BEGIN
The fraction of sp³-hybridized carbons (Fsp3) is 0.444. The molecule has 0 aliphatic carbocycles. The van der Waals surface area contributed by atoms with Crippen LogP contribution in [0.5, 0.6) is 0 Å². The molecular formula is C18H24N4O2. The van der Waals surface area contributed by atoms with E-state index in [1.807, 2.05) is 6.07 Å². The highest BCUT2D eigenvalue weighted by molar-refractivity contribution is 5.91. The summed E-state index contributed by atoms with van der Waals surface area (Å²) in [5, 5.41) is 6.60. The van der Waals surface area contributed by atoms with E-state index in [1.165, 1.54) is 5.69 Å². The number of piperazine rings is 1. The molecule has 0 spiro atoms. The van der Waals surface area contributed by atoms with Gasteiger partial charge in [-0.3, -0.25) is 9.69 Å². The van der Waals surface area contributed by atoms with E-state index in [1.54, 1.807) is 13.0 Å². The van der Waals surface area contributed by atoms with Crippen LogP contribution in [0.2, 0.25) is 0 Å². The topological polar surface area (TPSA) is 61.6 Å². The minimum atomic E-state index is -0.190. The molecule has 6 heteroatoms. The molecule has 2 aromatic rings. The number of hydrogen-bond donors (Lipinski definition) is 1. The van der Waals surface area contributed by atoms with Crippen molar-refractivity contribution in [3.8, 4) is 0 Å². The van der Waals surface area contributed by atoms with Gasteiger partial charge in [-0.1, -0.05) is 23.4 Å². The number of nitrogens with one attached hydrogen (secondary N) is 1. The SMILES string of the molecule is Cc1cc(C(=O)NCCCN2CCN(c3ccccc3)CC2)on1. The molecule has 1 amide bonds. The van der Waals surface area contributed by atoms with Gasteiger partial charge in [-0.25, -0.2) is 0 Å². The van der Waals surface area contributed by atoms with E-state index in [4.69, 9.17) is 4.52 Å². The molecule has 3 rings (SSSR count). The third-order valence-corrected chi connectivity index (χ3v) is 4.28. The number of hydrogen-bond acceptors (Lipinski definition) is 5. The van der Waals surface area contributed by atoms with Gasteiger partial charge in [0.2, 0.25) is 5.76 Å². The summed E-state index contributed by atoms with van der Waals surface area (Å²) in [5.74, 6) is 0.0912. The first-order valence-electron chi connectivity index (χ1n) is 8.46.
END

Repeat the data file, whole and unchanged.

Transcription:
The fraction of sp³-hybridized carbons (Fsp3) is 0.444. The molecule has 0 aliphatic carbocycles. The van der Waals surface area contributed by atoms with Crippen LogP contribution in [0.5, 0.6) is 0 Å². The molecular formula is C18H24N4O2. The van der Waals surface area contributed by atoms with E-state index in [1.807, 2.05) is 6.07 Å². The highest BCUT2D eigenvalue weighted by molar-refractivity contribution is 5.91. The summed E-state index contributed by atoms with van der Waals surface area (Å²) in [5, 5.41) is 6.60. The van der Waals surface area contributed by atoms with E-state index in [1.165, 1.54) is 5.69 Å². The number of piperazine rings is 1. The molecule has 0 spiro atoms. The van der Waals surface area contributed by atoms with Gasteiger partial charge in [-0.3, -0.25) is 9.69 Å². The van der Waals surface area contributed by atoms with E-state index in [1.54, 1.807) is 13.0 Å². The van der Waals surface area contributed by atoms with Crippen LogP contribution in [0.2, 0.25) is 0 Å². The topological polar surface area (TPSA) is 61.6 Å². The minimum atomic E-state index is -0.190. The molecule has 6 heteroatoms. The molecule has 2 aromatic rings. The number of hydrogen-bond donors (Lipinski definition) is 1. The van der Waals surface area contributed by atoms with Crippen molar-refractivity contribution in [3.8, 4) is 0 Å². The van der Waals surface area contributed by atoms with Gasteiger partial charge in [-0.1, -0.05) is 23.4 Å². The number of nitrogens with one attached hydrogen (secondary N) is 1. The SMILES string of the molecule is Cc1cc(C(=O)NCCCN2CCN(c3ccccc3)CC2)on1. The molecule has 1 amide bonds. The van der Waals surface area contributed by atoms with Gasteiger partial charge in [-0.25, -0.2) is 0 Å². The van der Waals surface area contributed by atoms with E-state index in [4.69, 9.17) is 4.52 Å². The molecule has 3 rings (SSSR count). The third-order valence-corrected chi connectivity index (χ3v) is 4.28. The number of hydrogen-bond acceptors (Lipinski definition) is 5. The van der Waals surface area contributed by atoms with Gasteiger partial charge in [0.2, 0.25) is 5.76 Å². The summed E-state index contributed by atoms with van der Waals surface area (Å²) in [5.74, 6) is 0.0912. The first-order valence-electron chi connectivity index (χ1n) is 8.46.